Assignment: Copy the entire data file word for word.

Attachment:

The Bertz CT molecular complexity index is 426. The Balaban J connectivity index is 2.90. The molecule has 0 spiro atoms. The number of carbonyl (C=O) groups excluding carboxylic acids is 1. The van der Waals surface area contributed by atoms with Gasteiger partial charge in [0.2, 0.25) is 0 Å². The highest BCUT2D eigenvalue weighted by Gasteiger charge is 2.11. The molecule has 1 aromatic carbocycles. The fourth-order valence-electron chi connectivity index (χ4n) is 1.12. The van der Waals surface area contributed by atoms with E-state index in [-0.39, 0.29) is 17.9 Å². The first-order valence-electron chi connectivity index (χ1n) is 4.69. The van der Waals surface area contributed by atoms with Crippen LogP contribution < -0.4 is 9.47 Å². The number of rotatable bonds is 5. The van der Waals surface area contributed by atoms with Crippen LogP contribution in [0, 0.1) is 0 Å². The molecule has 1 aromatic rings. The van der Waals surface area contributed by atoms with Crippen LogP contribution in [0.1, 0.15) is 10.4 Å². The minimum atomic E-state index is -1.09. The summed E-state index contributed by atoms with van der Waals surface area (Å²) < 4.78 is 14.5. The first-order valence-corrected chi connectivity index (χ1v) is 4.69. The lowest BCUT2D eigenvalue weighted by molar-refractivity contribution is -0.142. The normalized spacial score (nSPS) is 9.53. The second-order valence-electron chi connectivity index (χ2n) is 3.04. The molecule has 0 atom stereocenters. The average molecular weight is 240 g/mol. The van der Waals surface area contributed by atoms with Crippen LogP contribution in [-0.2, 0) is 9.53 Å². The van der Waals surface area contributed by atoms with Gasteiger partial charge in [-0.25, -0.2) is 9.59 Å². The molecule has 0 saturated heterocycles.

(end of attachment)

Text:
The Bertz CT molecular complexity index is 426. The Balaban J connectivity index is 2.90. The molecule has 0 spiro atoms. The number of carbonyl (C=O) groups excluding carboxylic acids is 1. The van der Waals surface area contributed by atoms with Gasteiger partial charge in [0.2, 0.25) is 0 Å². The highest BCUT2D eigenvalue weighted by Gasteiger charge is 2.11. The molecule has 1 aromatic carbocycles. The fourth-order valence-electron chi connectivity index (χ4n) is 1.12. The van der Waals surface area contributed by atoms with E-state index in [-0.39, 0.29) is 17.9 Å². The first-order valence-electron chi connectivity index (χ1n) is 4.69. The van der Waals surface area contributed by atoms with Crippen LogP contribution < -0.4 is 9.47 Å². The number of rotatable bonds is 5. The van der Waals surface area contributed by atoms with Crippen LogP contribution in [0, 0.1) is 0 Å². The molecule has 1 aromatic rings. The van der Waals surface area contributed by atoms with Crippen LogP contribution in [0.1, 0.15) is 10.4 Å². The minimum atomic E-state index is -1.09. The summed E-state index contributed by atoms with van der Waals surface area (Å²) < 4.78 is 14.5. The first-order valence-corrected chi connectivity index (χ1v) is 4.69. The lowest BCUT2D eigenvalue weighted by molar-refractivity contribution is -0.142. The normalized spacial score (nSPS) is 9.53. The second-order valence-electron chi connectivity index (χ2n) is 3.04. The molecule has 0 atom stereocenters. The average molecular weight is 240 g/mol. The van der Waals surface area contributed by atoms with Crippen LogP contribution in [-0.2, 0) is 9.53 Å². The van der Waals surface area contributed by atoms with Gasteiger partial charge in [-0.25, -0.2) is 9.59 Å². The molecule has 0 saturated heterocycles.